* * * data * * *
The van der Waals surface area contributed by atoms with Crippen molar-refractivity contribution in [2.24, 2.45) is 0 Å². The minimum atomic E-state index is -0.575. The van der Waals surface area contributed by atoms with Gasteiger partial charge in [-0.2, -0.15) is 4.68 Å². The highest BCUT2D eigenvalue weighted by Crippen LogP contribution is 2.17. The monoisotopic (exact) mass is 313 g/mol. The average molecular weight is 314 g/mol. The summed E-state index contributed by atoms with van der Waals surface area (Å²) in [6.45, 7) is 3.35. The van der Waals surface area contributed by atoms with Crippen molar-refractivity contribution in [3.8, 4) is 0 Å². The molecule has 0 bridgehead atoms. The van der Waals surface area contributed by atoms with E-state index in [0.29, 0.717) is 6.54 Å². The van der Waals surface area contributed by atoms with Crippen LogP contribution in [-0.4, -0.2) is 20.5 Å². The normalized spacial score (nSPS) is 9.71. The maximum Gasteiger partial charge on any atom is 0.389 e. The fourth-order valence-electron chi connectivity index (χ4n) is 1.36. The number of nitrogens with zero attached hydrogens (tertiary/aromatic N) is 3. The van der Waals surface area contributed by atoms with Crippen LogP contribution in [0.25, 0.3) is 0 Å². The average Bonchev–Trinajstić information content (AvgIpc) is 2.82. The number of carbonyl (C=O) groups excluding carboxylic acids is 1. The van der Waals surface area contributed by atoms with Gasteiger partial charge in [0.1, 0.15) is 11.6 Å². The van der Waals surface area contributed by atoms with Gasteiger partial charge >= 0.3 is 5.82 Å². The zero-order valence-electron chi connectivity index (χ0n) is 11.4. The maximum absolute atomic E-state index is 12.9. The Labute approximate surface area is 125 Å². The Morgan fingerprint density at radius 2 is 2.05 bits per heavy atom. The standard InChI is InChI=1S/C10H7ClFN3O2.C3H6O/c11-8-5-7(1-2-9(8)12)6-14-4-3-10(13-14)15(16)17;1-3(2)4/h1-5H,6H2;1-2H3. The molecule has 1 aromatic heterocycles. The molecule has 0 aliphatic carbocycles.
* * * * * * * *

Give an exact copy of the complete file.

The van der Waals surface area contributed by atoms with Crippen molar-refractivity contribution in [2.24, 2.45) is 0 Å². The minimum atomic E-state index is -0.575. The van der Waals surface area contributed by atoms with Gasteiger partial charge in [-0.2, -0.15) is 4.68 Å². The highest BCUT2D eigenvalue weighted by Crippen LogP contribution is 2.17. The monoisotopic (exact) mass is 313 g/mol. The average molecular weight is 314 g/mol. The summed E-state index contributed by atoms with van der Waals surface area (Å²) in [6.45, 7) is 3.35. The van der Waals surface area contributed by atoms with Crippen molar-refractivity contribution in [3.8, 4) is 0 Å². The molecule has 0 bridgehead atoms. The van der Waals surface area contributed by atoms with E-state index in [0.29, 0.717) is 6.54 Å². The van der Waals surface area contributed by atoms with Crippen LogP contribution in [-0.4, -0.2) is 20.5 Å². The normalized spacial score (nSPS) is 9.71. The maximum Gasteiger partial charge on any atom is 0.389 e. The fourth-order valence-electron chi connectivity index (χ4n) is 1.36. The number of nitrogens with zero attached hydrogens (tertiary/aromatic N) is 3. The van der Waals surface area contributed by atoms with Crippen LogP contribution in [0.25, 0.3) is 0 Å². The average Bonchev–Trinajstić information content (AvgIpc) is 2.82. The number of carbonyl (C=O) groups excluding carboxylic acids is 1. The van der Waals surface area contributed by atoms with Gasteiger partial charge in [0.1, 0.15) is 11.6 Å². The van der Waals surface area contributed by atoms with Gasteiger partial charge >= 0.3 is 5.82 Å². The zero-order valence-electron chi connectivity index (χ0n) is 11.4. The maximum absolute atomic E-state index is 12.9. The Labute approximate surface area is 125 Å². The Morgan fingerprint density at radius 2 is 2.05 bits per heavy atom. The standard InChI is InChI=1S/C10H7ClFN3O2.C3H6O/c11-8-5-7(1-2-9(8)12)6-14-4-3-10(13-14)15(16)17;1-3(2)4/h1-5H,6H2;1-2H3. The molecule has 1 aromatic heterocycles. The molecule has 0 aliphatic carbocycles.